A book is a dream that you hold in your hand.
When I was younger I wanted to be Matilda. Maybe I even thought I was Matilda. She was plucky, mischievous and had an insatiable love for books that rivalled my own.
Like my favourite child heroine, I devoured stories. No amount of pocket money would have been enough to keep me stocked in reading material. I read a book a day, sometimes more. Often I had four, five or even six books on the go at the same time. A different setting for every mood. I ended up reading each Harry Potter twelve times over, delving into Great Expectations at nine years old and braving my mother’s Danielle Steels at the tender age of eleven. My nose was hidden in the spines of so many books; I walked into walls, drifted in and out of conversations and spent hours reading by torchlight after lights out.
Some children had comfort blankets and favourite teddy bears. I had dog-eared novels. I never went anywhere without one tucked inside my bag or clutched tightly in my greedy-for-words fists. I read A Little Princess outside matron’s office while I waited for my mum to pick me up from school, Pride and Prejudice on a Petrol Station wall while I waited for my friends and Crime and Punishment on the bus to college. Thanks to books I’ve been to places that don’t even exist, walked the streets in ages already gone and put myself inside the shoes of innumerable weird and wonderful people.
Then, after finishing university, my reading slowed to a stop. I was all read out. My brain needed a break so I returned to my childhood favourites. They were a palate cleanser of sorts for my mind, which had been buzzing with so many difficult words for so long.
These days I’m picking up the pace again, but it’s nowhere near what it once was. Where I would once have read sixty, seventy books a year, these days I’m lucky if I make it to twenty five. This is partly because some of the books I read now are much longer and more intense than they used to be, but also, it comes part and parcel with the fact that adulthood and full time employment places much higher demand on your time than childhood ever did.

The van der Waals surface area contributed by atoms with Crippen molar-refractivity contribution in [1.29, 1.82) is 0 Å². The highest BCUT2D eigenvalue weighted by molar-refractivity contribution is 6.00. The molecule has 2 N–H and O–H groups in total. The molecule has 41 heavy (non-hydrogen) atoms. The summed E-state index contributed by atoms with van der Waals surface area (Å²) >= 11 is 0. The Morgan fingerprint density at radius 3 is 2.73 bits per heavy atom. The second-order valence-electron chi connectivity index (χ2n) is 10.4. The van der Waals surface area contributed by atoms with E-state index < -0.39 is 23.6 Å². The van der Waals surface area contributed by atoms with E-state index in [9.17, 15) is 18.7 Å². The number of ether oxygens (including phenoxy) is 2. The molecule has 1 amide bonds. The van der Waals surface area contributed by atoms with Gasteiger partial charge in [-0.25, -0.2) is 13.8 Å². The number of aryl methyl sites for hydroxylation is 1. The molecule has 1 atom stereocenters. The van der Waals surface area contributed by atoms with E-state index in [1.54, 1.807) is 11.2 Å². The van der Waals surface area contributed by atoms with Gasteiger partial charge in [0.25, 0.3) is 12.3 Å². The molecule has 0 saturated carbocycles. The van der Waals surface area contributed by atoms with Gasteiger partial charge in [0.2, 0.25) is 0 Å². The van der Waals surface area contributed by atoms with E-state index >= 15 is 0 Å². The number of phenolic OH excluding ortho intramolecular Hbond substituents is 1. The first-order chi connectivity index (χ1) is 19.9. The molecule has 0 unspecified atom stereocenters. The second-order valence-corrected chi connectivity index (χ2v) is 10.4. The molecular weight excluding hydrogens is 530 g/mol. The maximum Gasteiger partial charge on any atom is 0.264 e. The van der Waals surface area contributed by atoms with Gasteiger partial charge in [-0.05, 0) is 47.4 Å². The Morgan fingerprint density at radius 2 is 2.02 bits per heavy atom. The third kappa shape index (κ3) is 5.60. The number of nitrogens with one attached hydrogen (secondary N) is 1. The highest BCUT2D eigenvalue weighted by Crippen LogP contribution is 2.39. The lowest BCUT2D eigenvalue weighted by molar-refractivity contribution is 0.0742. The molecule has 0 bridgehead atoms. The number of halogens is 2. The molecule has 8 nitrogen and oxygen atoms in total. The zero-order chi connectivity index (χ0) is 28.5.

But even though I’m not reading half as much, books still hold a huge importance in my life. If I’m stressed out I’ll reorganise my bookshelves alphabetically, or by genre or even by the colours of their spines. Now I’m earning I also buy books at an alarming rate. Nothing makes me happier than an afternoon perusing second hand bookshops, unearthing hidden treasures, even if I know they’ll just be joining my ever-increasing to-get-round-to-reading-one-day list. I don’t just buy books to read any more, I buy them as a collector. I curate my shelves carefully.
And embedded most deeply with my love of books is the fact that it’s no longer just the story inside the book that’s important, but also the story of the book. Books bought from charity shops with birthday notes scrawled on the inside page, or letters buried within their yellowed pages. Books borrowed from friends with post-it notes and marginalia. The books passed down to me from my maternal Granddad still smell of his pipe smoke seven years on. The bits of paper pushed inside the pages and asterisks spidered next to his favourite quotes are more important to me than any of the printed text inside.